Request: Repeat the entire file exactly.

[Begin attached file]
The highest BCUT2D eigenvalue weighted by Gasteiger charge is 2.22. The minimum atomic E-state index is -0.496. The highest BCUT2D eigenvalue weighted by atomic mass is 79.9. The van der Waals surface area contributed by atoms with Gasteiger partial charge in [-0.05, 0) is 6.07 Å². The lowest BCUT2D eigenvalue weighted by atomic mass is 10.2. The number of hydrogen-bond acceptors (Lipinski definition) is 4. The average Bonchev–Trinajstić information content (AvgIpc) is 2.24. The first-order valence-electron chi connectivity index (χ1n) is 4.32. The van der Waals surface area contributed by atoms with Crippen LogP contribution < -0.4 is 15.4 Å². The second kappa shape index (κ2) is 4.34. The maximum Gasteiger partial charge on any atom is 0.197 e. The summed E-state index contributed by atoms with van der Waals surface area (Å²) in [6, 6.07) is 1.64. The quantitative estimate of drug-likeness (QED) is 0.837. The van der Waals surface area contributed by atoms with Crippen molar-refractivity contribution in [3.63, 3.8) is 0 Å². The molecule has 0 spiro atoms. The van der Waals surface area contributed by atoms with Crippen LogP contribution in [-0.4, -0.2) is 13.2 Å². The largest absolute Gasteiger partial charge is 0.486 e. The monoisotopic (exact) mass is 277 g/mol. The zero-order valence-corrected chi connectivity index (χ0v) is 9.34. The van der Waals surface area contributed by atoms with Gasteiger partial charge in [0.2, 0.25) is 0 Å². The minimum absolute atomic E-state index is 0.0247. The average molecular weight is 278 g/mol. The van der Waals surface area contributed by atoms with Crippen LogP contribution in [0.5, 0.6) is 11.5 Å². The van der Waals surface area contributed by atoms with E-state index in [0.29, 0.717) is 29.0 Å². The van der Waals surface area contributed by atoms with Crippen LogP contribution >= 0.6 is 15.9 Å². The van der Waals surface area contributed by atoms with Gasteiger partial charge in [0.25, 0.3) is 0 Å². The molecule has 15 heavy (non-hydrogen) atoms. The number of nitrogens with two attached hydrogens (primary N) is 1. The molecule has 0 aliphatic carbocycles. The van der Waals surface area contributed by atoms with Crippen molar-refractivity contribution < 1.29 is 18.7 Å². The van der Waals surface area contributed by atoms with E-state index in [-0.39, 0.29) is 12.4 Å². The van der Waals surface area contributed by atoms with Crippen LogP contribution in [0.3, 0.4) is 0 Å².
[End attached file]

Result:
The highest BCUT2D eigenvalue weighted by Gasteiger charge is 2.22. The minimum atomic E-state index is -0.496. The highest BCUT2D eigenvalue weighted by atomic mass is 79.9. The van der Waals surface area contributed by atoms with Gasteiger partial charge in [-0.05, 0) is 6.07 Å². The lowest BCUT2D eigenvalue weighted by atomic mass is 10.2. The number of hydrogen-bond acceptors (Lipinski definition) is 4. The average Bonchev–Trinajstić information content (AvgIpc) is 2.24. The first-order valence-electron chi connectivity index (χ1n) is 4.32. The van der Waals surface area contributed by atoms with Crippen LogP contribution < -0.4 is 15.4 Å². The second kappa shape index (κ2) is 4.34. The maximum Gasteiger partial charge on any atom is 0.197 e. The summed E-state index contributed by atoms with van der Waals surface area (Å²) in [6, 6.07) is 1.64. The quantitative estimate of drug-likeness (QED) is 0.837. The van der Waals surface area contributed by atoms with Crippen molar-refractivity contribution in [3.63, 3.8) is 0 Å². The molecule has 0 spiro atoms. The van der Waals surface area contributed by atoms with Crippen LogP contribution in [-0.4, -0.2) is 13.2 Å². The largest absolute Gasteiger partial charge is 0.486 e. The monoisotopic (exact) mass is 277 g/mol. The zero-order valence-corrected chi connectivity index (χ0v) is 9.34. The van der Waals surface area contributed by atoms with Gasteiger partial charge in [0.2, 0.25) is 0 Å². The minimum absolute atomic E-state index is 0.0247. The average molecular weight is 278 g/mol. The van der Waals surface area contributed by atoms with Crippen LogP contribution in [0.5, 0.6) is 11.5 Å². The van der Waals surface area contributed by atoms with E-state index in [0.29, 0.717) is 29.0 Å². The van der Waals surface area contributed by atoms with Crippen LogP contribution >= 0.6 is 15.9 Å². The van der Waals surface area contributed by atoms with Gasteiger partial charge in [0.25, 0.3) is 0 Å². The molecule has 15 heavy (non-hydrogen) atoms. The number of nitrogens with two attached hydrogens (primary N) is 1. The molecule has 0 aliphatic carbocycles. The van der Waals surface area contributed by atoms with Crippen molar-refractivity contribution < 1.29 is 18.7 Å². The van der Waals surface area contributed by atoms with E-state index in [-0.39, 0.29) is 12.4 Å². The van der Waals surface area contributed by atoms with Crippen LogP contribution in [0.3, 0.4) is 0 Å².